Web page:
Has the Contractor Been Convicted of a Crime?
Before 2005 the state license board didn’t know and didn’t report.
Was your contractor licensed before 2005? The chances are a likely yes.
Before 2005 when a contractor applied for a license or license renewal they were asked to disclose if they had a criminal record. What they shared (or didn’t share) was accepted. End of conversation. Contractors were not fingerprinted and criminal background checks weren’t conducted. Like many authoritative governmental agencies there were staffing issues that precluded such safeguards.
Kind of scary, isn’t it?
Fortunately, in 2005 things changed for the better. The board began conducting background checks and taking fingerprints on all licensed contractors and their personnel. If charges are filed against someone who became licensed during or after 2005, the board’s alliance with the Department of Justice will provide the needed action and/or alert.
Each year the licensing board received nearly 6000 arrest notices. Most relate to drug and alcohol sale or abuse. These are not recorded by the board, but the board always has the option to look into the allegations and determine if they are related to construction. If they are not related to construction, they do not impact the status of a contractor’s license who is otherwise in good standing. If the arrest is related to a violent or sexual crime, this will be reflected on the license without needing to wait for a possible conviction.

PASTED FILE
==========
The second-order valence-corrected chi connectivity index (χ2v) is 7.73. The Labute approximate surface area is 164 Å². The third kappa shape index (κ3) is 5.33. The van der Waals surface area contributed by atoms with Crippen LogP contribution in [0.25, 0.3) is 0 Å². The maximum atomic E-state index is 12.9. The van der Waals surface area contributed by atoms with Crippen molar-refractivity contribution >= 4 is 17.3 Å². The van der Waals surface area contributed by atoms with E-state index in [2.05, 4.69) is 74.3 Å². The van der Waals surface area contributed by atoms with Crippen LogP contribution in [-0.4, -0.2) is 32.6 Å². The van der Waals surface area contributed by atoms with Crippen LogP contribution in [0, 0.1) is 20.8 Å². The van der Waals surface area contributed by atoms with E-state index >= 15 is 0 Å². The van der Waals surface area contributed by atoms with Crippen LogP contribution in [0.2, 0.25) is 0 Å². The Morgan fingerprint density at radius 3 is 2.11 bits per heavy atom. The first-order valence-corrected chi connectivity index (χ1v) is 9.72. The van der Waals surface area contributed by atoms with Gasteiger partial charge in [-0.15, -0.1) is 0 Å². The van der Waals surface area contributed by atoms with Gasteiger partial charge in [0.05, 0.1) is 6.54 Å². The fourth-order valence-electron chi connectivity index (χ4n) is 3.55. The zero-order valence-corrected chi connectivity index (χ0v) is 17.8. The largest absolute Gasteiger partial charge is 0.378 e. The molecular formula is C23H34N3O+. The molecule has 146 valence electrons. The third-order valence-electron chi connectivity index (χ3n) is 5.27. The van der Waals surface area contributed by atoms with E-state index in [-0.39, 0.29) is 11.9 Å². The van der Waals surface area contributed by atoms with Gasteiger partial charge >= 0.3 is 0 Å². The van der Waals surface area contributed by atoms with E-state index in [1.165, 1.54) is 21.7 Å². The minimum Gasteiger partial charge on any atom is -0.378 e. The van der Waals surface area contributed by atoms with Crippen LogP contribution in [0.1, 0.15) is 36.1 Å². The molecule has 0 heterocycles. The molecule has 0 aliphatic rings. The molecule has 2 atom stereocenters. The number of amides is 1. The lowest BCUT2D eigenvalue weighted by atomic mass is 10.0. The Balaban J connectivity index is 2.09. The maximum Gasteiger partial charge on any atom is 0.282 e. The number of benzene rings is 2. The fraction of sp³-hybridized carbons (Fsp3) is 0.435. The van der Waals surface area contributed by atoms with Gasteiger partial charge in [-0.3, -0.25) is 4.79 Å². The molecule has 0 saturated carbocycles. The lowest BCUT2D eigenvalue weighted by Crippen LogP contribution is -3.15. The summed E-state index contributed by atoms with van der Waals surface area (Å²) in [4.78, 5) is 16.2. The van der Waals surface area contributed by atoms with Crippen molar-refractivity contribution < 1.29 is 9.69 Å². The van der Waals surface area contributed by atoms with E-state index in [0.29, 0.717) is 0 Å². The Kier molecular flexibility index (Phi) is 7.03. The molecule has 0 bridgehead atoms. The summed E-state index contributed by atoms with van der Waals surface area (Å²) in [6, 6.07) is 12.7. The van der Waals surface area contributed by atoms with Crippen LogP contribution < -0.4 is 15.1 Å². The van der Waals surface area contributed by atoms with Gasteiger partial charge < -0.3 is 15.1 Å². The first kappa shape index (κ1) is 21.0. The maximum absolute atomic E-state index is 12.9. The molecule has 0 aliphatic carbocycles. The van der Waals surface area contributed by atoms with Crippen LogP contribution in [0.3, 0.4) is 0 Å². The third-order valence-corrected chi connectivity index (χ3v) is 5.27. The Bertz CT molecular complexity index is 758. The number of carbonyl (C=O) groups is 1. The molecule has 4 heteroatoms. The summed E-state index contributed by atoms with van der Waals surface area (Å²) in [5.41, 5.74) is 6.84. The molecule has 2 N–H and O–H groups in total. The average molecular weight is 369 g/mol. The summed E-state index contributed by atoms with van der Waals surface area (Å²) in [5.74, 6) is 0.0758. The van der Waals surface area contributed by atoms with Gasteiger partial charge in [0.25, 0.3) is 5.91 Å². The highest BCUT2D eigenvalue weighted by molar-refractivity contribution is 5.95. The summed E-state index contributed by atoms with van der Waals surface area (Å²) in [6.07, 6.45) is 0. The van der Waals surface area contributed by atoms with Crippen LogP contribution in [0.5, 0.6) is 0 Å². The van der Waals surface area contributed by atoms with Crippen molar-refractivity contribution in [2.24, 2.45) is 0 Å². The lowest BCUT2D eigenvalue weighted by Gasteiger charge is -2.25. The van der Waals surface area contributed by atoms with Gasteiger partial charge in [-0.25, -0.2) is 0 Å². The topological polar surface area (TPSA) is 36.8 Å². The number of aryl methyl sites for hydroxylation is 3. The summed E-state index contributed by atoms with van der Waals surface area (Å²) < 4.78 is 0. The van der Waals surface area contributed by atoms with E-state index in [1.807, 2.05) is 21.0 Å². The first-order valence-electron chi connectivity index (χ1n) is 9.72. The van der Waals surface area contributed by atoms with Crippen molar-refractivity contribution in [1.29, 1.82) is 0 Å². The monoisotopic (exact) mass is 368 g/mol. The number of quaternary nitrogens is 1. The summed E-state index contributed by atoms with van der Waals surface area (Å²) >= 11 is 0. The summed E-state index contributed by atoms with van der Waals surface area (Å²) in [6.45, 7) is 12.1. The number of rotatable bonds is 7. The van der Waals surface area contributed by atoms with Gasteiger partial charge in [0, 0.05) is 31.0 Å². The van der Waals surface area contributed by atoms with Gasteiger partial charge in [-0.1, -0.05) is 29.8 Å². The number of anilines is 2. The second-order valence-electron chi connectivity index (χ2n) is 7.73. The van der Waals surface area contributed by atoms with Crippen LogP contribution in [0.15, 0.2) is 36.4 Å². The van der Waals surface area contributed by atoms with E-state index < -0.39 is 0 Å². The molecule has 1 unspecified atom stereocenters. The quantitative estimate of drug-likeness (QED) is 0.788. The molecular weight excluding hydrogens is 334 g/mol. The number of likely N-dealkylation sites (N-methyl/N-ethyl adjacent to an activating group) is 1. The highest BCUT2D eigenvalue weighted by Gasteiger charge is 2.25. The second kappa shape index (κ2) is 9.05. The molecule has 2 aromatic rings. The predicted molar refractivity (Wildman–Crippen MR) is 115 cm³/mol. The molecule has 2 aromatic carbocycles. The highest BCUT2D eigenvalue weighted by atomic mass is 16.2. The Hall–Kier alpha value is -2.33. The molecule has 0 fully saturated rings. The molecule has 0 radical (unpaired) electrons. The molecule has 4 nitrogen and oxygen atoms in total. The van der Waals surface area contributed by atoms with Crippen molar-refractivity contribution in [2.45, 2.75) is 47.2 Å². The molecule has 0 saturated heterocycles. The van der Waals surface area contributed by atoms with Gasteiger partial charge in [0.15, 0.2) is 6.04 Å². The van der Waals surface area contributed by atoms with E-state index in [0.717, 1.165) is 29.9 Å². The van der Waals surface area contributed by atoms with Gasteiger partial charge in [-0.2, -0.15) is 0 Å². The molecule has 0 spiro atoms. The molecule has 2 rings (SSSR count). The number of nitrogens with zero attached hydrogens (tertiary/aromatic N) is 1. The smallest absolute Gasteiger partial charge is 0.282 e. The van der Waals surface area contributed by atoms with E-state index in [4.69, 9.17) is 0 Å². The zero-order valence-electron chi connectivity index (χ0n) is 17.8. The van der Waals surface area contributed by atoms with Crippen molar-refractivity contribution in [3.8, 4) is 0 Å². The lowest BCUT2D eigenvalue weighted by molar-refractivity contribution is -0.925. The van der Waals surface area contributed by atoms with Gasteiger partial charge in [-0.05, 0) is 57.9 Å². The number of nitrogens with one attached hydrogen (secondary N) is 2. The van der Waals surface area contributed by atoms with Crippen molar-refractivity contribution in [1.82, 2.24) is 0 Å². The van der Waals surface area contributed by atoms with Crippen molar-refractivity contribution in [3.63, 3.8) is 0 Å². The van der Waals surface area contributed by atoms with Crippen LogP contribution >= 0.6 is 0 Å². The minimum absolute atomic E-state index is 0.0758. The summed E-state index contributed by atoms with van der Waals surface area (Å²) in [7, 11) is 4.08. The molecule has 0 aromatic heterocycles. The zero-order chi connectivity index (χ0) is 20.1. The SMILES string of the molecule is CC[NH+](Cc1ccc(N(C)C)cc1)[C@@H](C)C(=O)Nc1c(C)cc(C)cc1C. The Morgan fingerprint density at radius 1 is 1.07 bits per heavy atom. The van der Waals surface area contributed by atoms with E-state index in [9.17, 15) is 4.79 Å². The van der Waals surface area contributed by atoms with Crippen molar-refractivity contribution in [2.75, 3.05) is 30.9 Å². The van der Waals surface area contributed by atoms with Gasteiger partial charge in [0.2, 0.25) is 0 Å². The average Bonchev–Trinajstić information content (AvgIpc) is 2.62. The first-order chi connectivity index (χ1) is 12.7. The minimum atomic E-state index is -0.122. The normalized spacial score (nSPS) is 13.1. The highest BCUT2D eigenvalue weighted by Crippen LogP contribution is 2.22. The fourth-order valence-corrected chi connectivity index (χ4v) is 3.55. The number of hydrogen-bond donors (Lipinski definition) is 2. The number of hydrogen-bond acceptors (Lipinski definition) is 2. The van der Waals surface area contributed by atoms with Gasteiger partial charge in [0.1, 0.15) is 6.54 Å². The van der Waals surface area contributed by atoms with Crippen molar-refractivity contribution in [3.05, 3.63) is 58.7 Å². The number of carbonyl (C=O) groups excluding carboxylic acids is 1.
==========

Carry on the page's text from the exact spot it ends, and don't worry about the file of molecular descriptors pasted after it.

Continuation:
If the charge is deemed to be related to construction, the board will investigate and note on the license an investigation is being conducted (or if a conviction has been made.) If a serious crime is not alleged the board will wait for charges to be filed before determining if an investigation is necessary. Once an investigation is opened, it will be noted on the license for the public to see.
Most of us will want to know this information. Whether a crime was or was not committed on the job, who we have in our home is a very personal choice. Indeed, we want to feel most safe, when we’re in our home.